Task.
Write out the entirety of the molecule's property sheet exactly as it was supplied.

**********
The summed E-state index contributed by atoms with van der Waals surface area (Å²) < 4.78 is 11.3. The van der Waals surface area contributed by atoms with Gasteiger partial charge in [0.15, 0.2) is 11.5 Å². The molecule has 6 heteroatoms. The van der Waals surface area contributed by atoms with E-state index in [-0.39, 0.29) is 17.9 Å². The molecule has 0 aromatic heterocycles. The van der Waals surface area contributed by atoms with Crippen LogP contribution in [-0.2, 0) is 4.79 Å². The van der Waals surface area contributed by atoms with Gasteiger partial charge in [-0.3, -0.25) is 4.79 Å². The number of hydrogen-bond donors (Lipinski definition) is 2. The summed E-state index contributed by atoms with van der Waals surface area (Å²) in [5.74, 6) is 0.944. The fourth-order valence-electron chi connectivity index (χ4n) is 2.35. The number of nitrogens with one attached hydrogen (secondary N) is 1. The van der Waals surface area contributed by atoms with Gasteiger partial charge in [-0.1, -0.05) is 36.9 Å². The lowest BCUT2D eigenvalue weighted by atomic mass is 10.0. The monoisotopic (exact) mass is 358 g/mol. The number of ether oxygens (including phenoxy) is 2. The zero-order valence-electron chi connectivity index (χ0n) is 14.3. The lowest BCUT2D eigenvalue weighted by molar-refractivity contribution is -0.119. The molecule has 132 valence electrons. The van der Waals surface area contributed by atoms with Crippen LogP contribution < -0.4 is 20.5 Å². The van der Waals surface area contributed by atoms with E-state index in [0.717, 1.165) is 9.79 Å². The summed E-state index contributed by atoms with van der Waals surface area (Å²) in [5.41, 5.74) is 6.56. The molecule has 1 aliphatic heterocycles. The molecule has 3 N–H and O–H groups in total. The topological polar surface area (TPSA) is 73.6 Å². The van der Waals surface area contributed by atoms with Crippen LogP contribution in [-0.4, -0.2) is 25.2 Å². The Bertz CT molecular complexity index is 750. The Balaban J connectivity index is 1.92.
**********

The summed E-state index contributed by atoms with van der Waals surface area (Å²) < 4.78 is 11.3. The van der Waals surface area contributed by atoms with Gasteiger partial charge in [0.15, 0.2) is 11.5 Å². The molecule has 6 heteroatoms. The van der Waals surface area contributed by atoms with E-state index in [-0.39, 0.29) is 17.9 Å². The molecule has 0 aromatic heterocycles. The van der Waals surface area contributed by atoms with Crippen LogP contribution in [-0.2, 0) is 4.79 Å². The van der Waals surface area contributed by atoms with Gasteiger partial charge in [-0.3, -0.25) is 4.79 Å². The number of hydrogen-bond donors (Lipinski definition) is 2. The summed E-state index contributed by atoms with van der Waals surface area (Å²) in [5.74, 6) is 0.944. The fourth-order valence-electron chi connectivity index (χ4n) is 2.35. The number of nitrogens with one attached hydrogen (secondary N) is 1. The van der Waals surface area contributed by atoms with Gasteiger partial charge in [-0.1, -0.05) is 36.9 Å². The lowest BCUT2D eigenvalue weighted by atomic mass is 10.0. The monoisotopic (exact) mass is 358 g/mol. The number of ether oxygens (including phenoxy) is 2. The zero-order valence-electron chi connectivity index (χ0n) is 14.3. The lowest BCUT2D eigenvalue weighted by molar-refractivity contribution is -0.119. The molecule has 132 valence electrons. The van der Waals surface area contributed by atoms with Crippen LogP contribution < -0.4 is 20.5 Å². The van der Waals surface area contributed by atoms with E-state index in [0.717, 1.165) is 9.79 Å². The summed E-state index contributed by atoms with van der Waals surface area (Å²) in [5.41, 5.74) is 6.56. The molecule has 1 aliphatic heterocycles. The molecule has 3 N–H and O–H groups in total. The topological polar surface area (TPSA) is 73.6 Å². The van der Waals surface area contributed by atoms with Crippen LogP contribution in [-0.4, -0.2) is 25.2 Å². The Bertz CT molecular complexity index is 750. The Balaban J connectivity index is 1.92.